Can Saying Sorry Save Your Franchise?

I’ve hit Excel again, this time to look at the effect that apologising for the terrible quality of a film can have. Apologising for films is all the rage these days, especially if you want to make another sequel. Major recent examples are the Pirates of the Caribbean and Transformers franchises.

Pirates of the Caribbean
After the third Pirates film fans were left a little underwhelmed and completely confused. All I can remember about the plot was a whirlpool, a kraken and a big wide white space. Also Geoffrey Rush came back to life… somehow. Even Johnny Depp was confused, called the films, “plot driven and complicated” and said of the fourth film, “we owed the audience a fresh start… I felt like it was important to eliminate as many complications as possible.” So did Depp keep his promise and did it do any good?

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What Did We Miss?

Bad news: The only film news to report from Portugal is that Youth in Revolt is still in cinemas over there.

Good news: Nothing much seems to have happened while we were away, in fact only two stories caught my eye while I skimmed Empire after watching Lost.

First of all we have news that Dilbert may be heading for the big screen. Yes I enjoy the comics strips but the TV series was awful and the office based comedy had been done, and done well. Office Space has said all that needed to be said about working in an office and The Office filled in any gaps long ago. Heck you’ve even got Drones taking up any potential office based alien humour.

The other bit of interesting news was the fact that Alice in Wonderland has passed the $1 billion mark in very quiet fashion. Without all the pomp and hype of Avatar Alice has somehow been drawing in the big bucks. I like this simply because it is unexpected and the film did not mark itself out as a big hitter in the way the likes of Avatar do.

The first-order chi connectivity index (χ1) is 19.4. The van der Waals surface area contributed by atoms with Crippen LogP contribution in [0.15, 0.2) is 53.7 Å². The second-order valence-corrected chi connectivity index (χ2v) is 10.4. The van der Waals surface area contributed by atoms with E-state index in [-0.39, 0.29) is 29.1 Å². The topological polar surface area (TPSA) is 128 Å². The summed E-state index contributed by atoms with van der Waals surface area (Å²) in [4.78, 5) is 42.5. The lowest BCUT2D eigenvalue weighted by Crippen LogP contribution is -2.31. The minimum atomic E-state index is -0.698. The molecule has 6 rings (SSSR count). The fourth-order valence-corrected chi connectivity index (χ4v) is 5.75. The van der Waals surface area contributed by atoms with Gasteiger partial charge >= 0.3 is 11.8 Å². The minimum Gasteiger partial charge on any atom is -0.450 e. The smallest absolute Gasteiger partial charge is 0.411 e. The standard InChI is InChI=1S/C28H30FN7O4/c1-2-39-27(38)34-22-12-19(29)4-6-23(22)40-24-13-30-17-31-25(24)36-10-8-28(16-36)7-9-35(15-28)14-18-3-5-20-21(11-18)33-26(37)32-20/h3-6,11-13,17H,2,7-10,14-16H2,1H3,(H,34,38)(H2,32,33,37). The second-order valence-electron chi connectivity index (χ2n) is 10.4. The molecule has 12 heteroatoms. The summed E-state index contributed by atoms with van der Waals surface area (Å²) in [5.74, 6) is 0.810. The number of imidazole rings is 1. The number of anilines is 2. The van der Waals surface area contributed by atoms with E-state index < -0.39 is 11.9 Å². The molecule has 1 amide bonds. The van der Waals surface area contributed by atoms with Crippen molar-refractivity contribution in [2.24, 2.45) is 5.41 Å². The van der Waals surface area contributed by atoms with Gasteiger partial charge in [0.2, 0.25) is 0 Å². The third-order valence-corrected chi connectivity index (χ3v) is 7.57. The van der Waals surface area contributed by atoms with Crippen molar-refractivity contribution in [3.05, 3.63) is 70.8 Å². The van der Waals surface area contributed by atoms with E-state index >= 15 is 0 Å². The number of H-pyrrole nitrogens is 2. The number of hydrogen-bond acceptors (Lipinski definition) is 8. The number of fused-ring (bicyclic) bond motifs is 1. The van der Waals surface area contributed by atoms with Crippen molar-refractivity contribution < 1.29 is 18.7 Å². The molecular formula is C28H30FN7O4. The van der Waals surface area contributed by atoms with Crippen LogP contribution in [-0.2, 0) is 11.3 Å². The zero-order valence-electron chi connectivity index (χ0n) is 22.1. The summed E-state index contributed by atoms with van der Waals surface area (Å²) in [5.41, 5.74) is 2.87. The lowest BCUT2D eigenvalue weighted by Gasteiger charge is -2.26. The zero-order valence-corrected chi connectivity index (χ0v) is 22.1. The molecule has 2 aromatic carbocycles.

There plenty of other news, something about an actress I’ve never heard of being cast in Transformers 3, but you’ve got IMDb for that.

Shia Better Watch Out

Yesterday it was reported that Megan Fox had been booted from Transformers 3, and then she quickly rebutted with the fact that it was her decision to leave the franchise. Considering Fox’s ongoing insults fired at both Michael Bay and the franchise it’s hardly a surprise that she both wanted to leave and was no longer wanted on board. The crew members even wrote a letter defending Bay and slating Fox.

When a star goes as far as saying a director wants to be like Hitler it’s not too hard to believe that they have been fired, rather than given the opportunity to leave their contract. Regardless Fox is gone, though her character may well remain as the role of her boss was recently filled by Patrick Dempsey. Even so I’m sure they can easily just swap her character out for another with no real complaints from fans.

Shia Labeouf should start to be a bit more careful over what he says now too as he recently put down both Transformers 2 and Indy IV. Labeouf  said, “When I saw the second movie, I wasn’t impressed with what we did… There were some really wild stunts in it, but the heart was gone.” He probably saved himself though when he claimed to have real faith in the third installment as it has a great script.

Be careful Shia and Megan, people aren’t going to want you in their movies if your going to be all honest about them afterwards.